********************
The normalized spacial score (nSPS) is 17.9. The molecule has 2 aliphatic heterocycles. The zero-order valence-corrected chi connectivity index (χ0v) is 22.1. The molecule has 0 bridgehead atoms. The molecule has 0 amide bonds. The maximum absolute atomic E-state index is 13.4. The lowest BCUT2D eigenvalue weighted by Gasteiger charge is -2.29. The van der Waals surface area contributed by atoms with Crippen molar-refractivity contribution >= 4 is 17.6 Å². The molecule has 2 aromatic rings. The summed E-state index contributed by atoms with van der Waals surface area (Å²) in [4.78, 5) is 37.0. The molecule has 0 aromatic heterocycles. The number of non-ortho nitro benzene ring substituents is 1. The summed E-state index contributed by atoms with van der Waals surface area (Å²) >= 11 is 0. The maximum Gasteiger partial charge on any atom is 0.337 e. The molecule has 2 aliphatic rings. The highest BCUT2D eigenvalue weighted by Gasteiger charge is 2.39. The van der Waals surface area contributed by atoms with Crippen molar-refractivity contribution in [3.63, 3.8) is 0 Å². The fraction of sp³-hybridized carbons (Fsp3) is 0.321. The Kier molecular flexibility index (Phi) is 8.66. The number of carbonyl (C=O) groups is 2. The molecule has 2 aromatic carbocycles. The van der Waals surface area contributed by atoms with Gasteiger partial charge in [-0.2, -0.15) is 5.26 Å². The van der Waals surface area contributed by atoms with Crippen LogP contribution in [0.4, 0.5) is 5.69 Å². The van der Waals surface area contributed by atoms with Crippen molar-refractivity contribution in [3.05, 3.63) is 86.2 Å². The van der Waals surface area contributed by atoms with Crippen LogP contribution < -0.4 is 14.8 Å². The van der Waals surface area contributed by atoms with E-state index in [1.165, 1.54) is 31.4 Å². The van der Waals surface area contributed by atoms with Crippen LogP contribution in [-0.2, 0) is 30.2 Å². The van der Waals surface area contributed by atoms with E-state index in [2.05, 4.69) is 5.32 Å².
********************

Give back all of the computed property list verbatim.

The normalized spacial score (nSPS) is 17.9. The molecule has 2 aliphatic heterocycles. The zero-order valence-corrected chi connectivity index (χ0v) is 22.1. The molecule has 0 bridgehead atoms. The molecule has 0 amide bonds. The maximum absolute atomic E-state index is 13.4. The lowest BCUT2D eigenvalue weighted by Gasteiger charge is -2.29. The van der Waals surface area contributed by atoms with Crippen molar-refractivity contribution >= 4 is 17.6 Å². The molecule has 2 aromatic rings. The summed E-state index contributed by atoms with van der Waals surface area (Å²) in [4.78, 5) is 37.0. The molecule has 0 aromatic heterocycles. The number of non-ortho nitro benzene ring substituents is 1. The summed E-state index contributed by atoms with van der Waals surface area (Å²) >= 11 is 0. The maximum Gasteiger partial charge on any atom is 0.337 e. The molecule has 2 aliphatic rings. The highest BCUT2D eigenvalue weighted by Gasteiger charge is 2.39. The van der Waals surface area contributed by atoms with Crippen molar-refractivity contribution in [3.63, 3.8) is 0 Å². The fraction of sp³-hybridized carbons (Fsp3) is 0.321. The Kier molecular flexibility index (Phi) is 8.66. The number of carbonyl (C=O) groups is 2. The molecule has 2 aromatic carbocycles. The van der Waals surface area contributed by atoms with Gasteiger partial charge in [-0.2, -0.15) is 5.26 Å². The van der Waals surface area contributed by atoms with Crippen LogP contribution in [0.4, 0.5) is 5.69 Å². The van der Waals surface area contributed by atoms with Crippen molar-refractivity contribution in [3.05, 3.63) is 86.2 Å². The van der Waals surface area contributed by atoms with Crippen LogP contribution < -0.4 is 14.8 Å². The van der Waals surface area contributed by atoms with E-state index in [1.165, 1.54) is 31.4 Å². The van der Waals surface area contributed by atoms with Crippen LogP contribution in [-0.2, 0) is 30.2 Å². The van der Waals surface area contributed by atoms with E-state index in [2.05, 4.69) is 5.32 Å².